Hands on review and unboxing of new Wacom Bamboo Pen & Touch tablet
Wacom just announced their new 2nd generation of Bamboo Touch tablets today and they’re currently up for sale. Last week we brought you a video review of the Touch but we haven’t seen anything about the Pen & Touch combo. This seems the most interesting of the group especially when you consider it’s only $99 (note: Amazon currently has it for $90.76) and can offer all of the advantages of the $69 Bamboo Touch and the ability to use it as a pen tablet as well.
Update: Win a brand new Wacom Bamboo Pen & Touch from Best Tablet Review. Go here for information on how to enter.
Best Tablet Review got our hands on the Wacom Bamboo Pen & Touch graphics tablet this afternoon and we’ve got your first look.
The Bamboo Pen & Touch comes in a sleek and slim package. It has a slip-over sleeve and features a large picture of the tablet and logo on the front of it…
a list of package contents and system requirements on the side and a features list on the back.
The inside box is all black and opens to reveal a redundant cover top that covers the box’s contents.
It says “Welcome to your Bamboo. Experience. Discover. Share. And let us know how it goes…” in English and eleven other languages. It also includes the bamboo.wacom.com website.
Finally, the heart of the box. The Bamboo Pen & Touch is resting on top (wrapped in a foam sheet and black paper cover) with the pen resting in a formed compartment above.
After lifting the tablet the CD and manual case is under it along with a tiny ziplock bag with additional pen refills and a metal ring for the pen.
Everything is wrapped extremely well. The pen has plastic protectors on either end and is in a plastic sheet tube.
The CD/Manual box contains the Quick Start Guide, the installation/tutorial CD, a software bundle CD that has Adobe Photoshop Elements 7.0 WIN/6.0 MAC and Nik Color Efex Pro 3.0 WE3. There are also single sheets for the Wacom Privileges Program, a free premium store offer on Cafe Press ($60 value) and a free 8×8 photo book from Shutterfly.
Here are all the contents of the package.
The Wacom Bamboo Pen & Touch tablet with pen.
The Wacom Bamboo pen.
Installation and Device Description
After booting up my laptop and inserting the installation CD it came to this menu.
You can install or watch the tutorial that goes over the motion controls.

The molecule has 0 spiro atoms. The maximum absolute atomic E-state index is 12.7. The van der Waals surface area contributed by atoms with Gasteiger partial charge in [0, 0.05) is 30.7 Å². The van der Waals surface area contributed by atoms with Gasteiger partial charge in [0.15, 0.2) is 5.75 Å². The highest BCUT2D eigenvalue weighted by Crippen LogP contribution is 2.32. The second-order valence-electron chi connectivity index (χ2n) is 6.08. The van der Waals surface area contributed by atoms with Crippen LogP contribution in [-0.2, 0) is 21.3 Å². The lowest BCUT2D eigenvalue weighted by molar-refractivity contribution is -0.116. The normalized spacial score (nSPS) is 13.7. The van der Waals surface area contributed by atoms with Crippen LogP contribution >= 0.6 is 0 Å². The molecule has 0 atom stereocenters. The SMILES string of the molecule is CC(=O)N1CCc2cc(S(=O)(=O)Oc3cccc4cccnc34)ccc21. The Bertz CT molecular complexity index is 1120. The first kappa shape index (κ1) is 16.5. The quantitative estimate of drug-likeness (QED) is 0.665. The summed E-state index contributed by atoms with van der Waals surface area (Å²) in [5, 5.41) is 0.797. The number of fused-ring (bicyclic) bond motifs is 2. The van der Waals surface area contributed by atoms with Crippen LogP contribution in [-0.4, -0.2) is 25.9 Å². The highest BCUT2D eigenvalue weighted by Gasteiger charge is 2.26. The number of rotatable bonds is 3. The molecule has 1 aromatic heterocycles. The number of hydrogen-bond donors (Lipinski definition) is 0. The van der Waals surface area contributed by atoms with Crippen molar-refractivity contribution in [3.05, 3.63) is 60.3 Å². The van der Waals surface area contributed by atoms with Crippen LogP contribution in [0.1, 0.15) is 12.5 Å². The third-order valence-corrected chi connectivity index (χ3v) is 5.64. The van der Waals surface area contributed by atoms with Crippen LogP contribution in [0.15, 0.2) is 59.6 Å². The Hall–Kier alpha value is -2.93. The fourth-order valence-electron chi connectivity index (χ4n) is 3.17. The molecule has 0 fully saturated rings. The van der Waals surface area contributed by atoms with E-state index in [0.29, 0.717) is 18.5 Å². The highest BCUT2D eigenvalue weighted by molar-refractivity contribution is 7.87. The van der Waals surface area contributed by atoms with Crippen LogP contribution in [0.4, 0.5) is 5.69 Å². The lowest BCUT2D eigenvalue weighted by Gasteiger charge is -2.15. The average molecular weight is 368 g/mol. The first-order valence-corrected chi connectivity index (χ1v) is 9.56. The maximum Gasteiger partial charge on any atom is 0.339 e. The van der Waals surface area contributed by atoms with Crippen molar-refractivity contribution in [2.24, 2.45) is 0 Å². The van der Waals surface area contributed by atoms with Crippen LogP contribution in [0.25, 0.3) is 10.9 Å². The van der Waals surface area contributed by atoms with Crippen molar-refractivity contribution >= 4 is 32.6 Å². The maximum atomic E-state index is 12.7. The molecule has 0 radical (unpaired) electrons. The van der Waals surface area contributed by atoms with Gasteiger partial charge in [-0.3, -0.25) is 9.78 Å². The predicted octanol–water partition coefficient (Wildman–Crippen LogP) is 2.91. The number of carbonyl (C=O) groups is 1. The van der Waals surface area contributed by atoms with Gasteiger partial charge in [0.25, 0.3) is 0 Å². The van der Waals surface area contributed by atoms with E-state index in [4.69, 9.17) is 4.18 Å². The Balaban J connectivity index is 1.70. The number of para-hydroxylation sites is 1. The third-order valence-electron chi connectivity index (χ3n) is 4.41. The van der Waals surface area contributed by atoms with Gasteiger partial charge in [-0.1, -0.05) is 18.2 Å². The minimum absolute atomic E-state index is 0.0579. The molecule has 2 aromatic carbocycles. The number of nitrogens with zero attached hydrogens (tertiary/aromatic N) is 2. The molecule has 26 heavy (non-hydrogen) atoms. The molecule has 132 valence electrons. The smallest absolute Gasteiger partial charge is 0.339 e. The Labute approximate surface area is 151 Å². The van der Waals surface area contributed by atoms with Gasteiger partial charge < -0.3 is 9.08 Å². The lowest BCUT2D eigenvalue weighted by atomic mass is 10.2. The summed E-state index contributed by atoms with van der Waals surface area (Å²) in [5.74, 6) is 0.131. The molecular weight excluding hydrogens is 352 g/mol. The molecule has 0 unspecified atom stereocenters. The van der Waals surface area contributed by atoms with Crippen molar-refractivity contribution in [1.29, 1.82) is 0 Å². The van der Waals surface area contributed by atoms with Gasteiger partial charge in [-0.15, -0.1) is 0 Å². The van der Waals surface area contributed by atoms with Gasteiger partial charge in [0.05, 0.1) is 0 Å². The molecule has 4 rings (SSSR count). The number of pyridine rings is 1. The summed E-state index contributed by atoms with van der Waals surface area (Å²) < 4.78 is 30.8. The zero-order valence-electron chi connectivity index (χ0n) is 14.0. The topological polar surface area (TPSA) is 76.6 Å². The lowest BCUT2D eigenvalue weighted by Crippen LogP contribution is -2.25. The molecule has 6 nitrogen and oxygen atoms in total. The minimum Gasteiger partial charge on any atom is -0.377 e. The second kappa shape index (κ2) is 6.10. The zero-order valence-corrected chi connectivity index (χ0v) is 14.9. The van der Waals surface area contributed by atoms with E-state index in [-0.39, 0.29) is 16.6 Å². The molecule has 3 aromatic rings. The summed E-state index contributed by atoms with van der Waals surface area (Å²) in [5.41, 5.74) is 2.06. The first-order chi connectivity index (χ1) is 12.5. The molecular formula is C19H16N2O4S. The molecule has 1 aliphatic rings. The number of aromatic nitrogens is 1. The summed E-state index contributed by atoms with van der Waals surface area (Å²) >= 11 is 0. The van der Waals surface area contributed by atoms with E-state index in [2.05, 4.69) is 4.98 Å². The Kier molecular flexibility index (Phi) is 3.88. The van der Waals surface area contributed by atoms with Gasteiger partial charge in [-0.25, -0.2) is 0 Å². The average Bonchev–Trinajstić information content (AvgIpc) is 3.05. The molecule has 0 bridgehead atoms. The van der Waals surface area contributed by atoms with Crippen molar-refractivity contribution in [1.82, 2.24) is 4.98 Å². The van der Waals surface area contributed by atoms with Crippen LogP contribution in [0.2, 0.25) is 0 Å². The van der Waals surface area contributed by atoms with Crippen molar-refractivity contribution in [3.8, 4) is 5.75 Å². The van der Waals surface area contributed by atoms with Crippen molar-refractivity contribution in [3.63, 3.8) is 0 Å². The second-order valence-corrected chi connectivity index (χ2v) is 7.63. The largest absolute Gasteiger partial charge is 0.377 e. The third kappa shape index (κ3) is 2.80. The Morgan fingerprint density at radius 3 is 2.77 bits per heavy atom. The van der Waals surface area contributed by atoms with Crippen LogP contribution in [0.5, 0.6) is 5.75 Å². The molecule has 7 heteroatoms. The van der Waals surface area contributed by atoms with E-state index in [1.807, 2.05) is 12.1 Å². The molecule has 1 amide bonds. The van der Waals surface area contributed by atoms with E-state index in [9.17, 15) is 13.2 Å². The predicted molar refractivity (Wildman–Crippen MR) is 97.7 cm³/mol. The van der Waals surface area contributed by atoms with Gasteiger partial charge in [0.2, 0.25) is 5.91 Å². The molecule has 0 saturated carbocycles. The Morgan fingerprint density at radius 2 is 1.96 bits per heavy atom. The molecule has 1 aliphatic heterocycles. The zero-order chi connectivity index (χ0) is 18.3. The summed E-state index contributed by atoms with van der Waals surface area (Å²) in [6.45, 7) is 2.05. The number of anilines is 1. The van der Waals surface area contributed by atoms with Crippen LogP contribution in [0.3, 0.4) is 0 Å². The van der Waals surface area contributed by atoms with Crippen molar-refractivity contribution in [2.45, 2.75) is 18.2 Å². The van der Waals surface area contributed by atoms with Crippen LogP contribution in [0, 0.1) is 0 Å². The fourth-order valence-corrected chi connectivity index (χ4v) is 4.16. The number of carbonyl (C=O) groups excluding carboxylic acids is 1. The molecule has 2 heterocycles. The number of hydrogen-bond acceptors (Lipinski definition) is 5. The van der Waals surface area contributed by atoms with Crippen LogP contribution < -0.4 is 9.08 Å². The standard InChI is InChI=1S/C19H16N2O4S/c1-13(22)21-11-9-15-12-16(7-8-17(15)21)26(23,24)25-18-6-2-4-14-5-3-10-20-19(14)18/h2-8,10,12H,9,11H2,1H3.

Installation took only a few minutes and worked flawlessly with both touch and pen.
The Express keys on the device are defaulted to a Touch on/off toggle, back, right-click and click function. In the middle of the buttons is a horizontal LCD that lets you know if the device is active. You can set these keys to keyboard shortcuts, application launch or a variety of other abilities.
On the right side of the tablet is a threaded Wacom-branded loop for your pen to slide into. It’s a little cumbersome and hard to slide in and out. One would thing that Wacom could have included a simpler, less-flimsy holder for the pen instead of what basically amounts to a Levis tag.
The pen is a typical Wacom pen which is nice. It has the eraser end and the writing end. The middle has a flattened out piece to help the pen “lock in” to its cloth loop. It also has the two sided rocker where your index finger rests that can activate functions like the Brushes menu in Photoshop.
Using the Bamboo Pen & Touch Fun
Working with the device is fine. My previous tablet is an old Wacom Graphire (it’s a workhorse though) so it took me a minute to get used to the entire surface of the tablet being representative of the screen rather than the Graphire’s continue-from-cursor interaction. Still, I much prefer the Bamboo’s way.
The pad itself is very sensitive to your gestures. It registers your intention even with the lightest of touches. The surface area is nice and wide to. It’s basically a widescreen format which corresponds to my laptop nicely. With my old Graphire I was constantly going past the border area and having to recenter. This tablet doesn’t have that problem.
I can’t notice any major difference between the Graphire’s pen sensitivity and accuracy versus the Bamboo’s pen. I opened Photoshop and Illustrator and used both tablets — I much prefer the Bamboo. It’s not that the Bamboo’s pen ability is noticeably better, but more the orientation of the device is just so much easier to use. Instead of a 4:3 ratio device you’re working with a 16:9. You still have trouble when drawing vertically when zoomed in, but that’s inherent in any graphics tablet. My old Graphire will be moving on to new pastures. I’ll be keeping and using the Bamboo Pen & Touch Fun from now on.
The Wacom Bamboo Pen & Touch is perfect for the person who wants a tablet or who uses one frequently. A lot of people will love the multi-touch gestures but my primary focus was seeing if this tablet would work as a graphics tablet as well. It certainly can. You’ll get pretty much what you expect from this tablet. It’s not for the hardcore tablet users (I would still recommend the Intuos line for them), but those that use it to draw and edit will find a nice, affordable and dynamic device.